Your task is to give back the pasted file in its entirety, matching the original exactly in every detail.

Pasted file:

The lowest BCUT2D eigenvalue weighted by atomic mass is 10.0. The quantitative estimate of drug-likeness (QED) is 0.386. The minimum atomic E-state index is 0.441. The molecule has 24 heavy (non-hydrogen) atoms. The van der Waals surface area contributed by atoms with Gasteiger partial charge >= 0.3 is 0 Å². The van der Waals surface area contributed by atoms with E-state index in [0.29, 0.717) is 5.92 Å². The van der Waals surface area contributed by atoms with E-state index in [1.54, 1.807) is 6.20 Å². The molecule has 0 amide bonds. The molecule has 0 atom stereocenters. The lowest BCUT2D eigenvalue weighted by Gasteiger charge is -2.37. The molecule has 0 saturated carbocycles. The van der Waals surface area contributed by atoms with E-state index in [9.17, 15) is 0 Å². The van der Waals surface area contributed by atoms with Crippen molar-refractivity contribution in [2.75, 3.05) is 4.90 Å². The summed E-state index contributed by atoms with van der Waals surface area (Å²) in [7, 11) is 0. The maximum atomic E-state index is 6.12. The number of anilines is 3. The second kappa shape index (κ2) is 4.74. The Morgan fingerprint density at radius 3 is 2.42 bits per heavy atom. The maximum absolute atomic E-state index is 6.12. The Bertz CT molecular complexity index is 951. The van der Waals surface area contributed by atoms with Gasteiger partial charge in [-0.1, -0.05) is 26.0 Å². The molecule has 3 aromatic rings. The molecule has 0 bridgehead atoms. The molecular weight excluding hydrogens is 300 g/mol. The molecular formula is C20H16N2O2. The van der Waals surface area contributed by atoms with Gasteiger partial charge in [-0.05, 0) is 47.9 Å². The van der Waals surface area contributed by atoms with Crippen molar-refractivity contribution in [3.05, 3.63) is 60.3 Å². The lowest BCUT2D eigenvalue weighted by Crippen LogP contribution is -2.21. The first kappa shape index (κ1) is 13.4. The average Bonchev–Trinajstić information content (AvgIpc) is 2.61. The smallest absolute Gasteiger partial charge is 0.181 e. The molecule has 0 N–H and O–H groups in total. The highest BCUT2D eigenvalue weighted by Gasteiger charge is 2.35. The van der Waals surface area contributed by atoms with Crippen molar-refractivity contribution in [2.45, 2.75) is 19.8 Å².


The lowest BCUT2D eigenvalue weighted by atomic mass is 10.0. The quantitative estimate of drug-likeness (QED) is 0.386. The minimum atomic E-state index is 0.441. The molecule has 24 heavy (non-hydrogen) atoms. The van der Waals surface area contributed by atoms with Gasteiger partial charge >= 0.3 is 0 Å². The van der Waals surface area contributed by atoms with E-state index in [0.29, 0.717) is 5.92 Å². The van der Waals surface area contributed by atoms with E-state index in [1.54, 1.807) is 6.20 Å². The molecule has 0 amide bonds. The molecule has 0 atom stereocenters. The lowest BCUT2D eigenvalue weighted by Gasteiger charge is -2.37. The molecule has 0 saturated carbocycles. The van der Waals surface area contributed by atoms with E-state index in [9.17, 15) is 0 Å². The van der Waals surface area contributed by atoms with Crippen molar-refractivity contribution in [2.75, 3.05) is 4.90 Å². The summed E-state index contributed by atoms with van der Waals surface area (Å²) in [7, 11) is 0. The maximum atomic E-state index is 6.12. The number of anilines is 3. The second kappa shape index (κ2) is 4.74. The Morgan fingerprint density at radius 3 is 2.42 bits per heavy atom. The maximum absolute atomic E-state index is 6.12. The Bertz CT molecular complexity index is 951. The van der Waals surface area contributed by atoms with Gasteiger partial charge in [-0.1, -0.05) is 26.0 Å². The molecule has 3 aromatic rings. The molecule has 0 bridgehead atoms. The molecular weight excluding hydrogens is 300 g/mol. The molecular formula is C20H16N2O2. The van der Waals surface area contributed by atoms with Gasteiger partial charge in [-0.05, 0) is 47.9 Å². The van der Waals surface area contributed by atoms with Crippen molar-refractivity contribution in [3.05, 3.63) is 60.3 Å². The lowest BCUT2D eigenvalue weighted by Crippen LogP contribution is -2.21. The first kappa shape index (κ1) is 13.4. The average Bonchev–Trinajstić information content (AvgIpc) is 2.61. The smallest absolute Gasteiger partial charge is 0.181 e. The molecule has 0 N–H and O–H groups in total. The highest BCUT2D eigenvalue weighted by Gasteiger charge is 2.35. The van der Waals surface area contributed by atoms with Crippen molar-refractivity contribution in [2.45, 2.75) is 19.8 Å².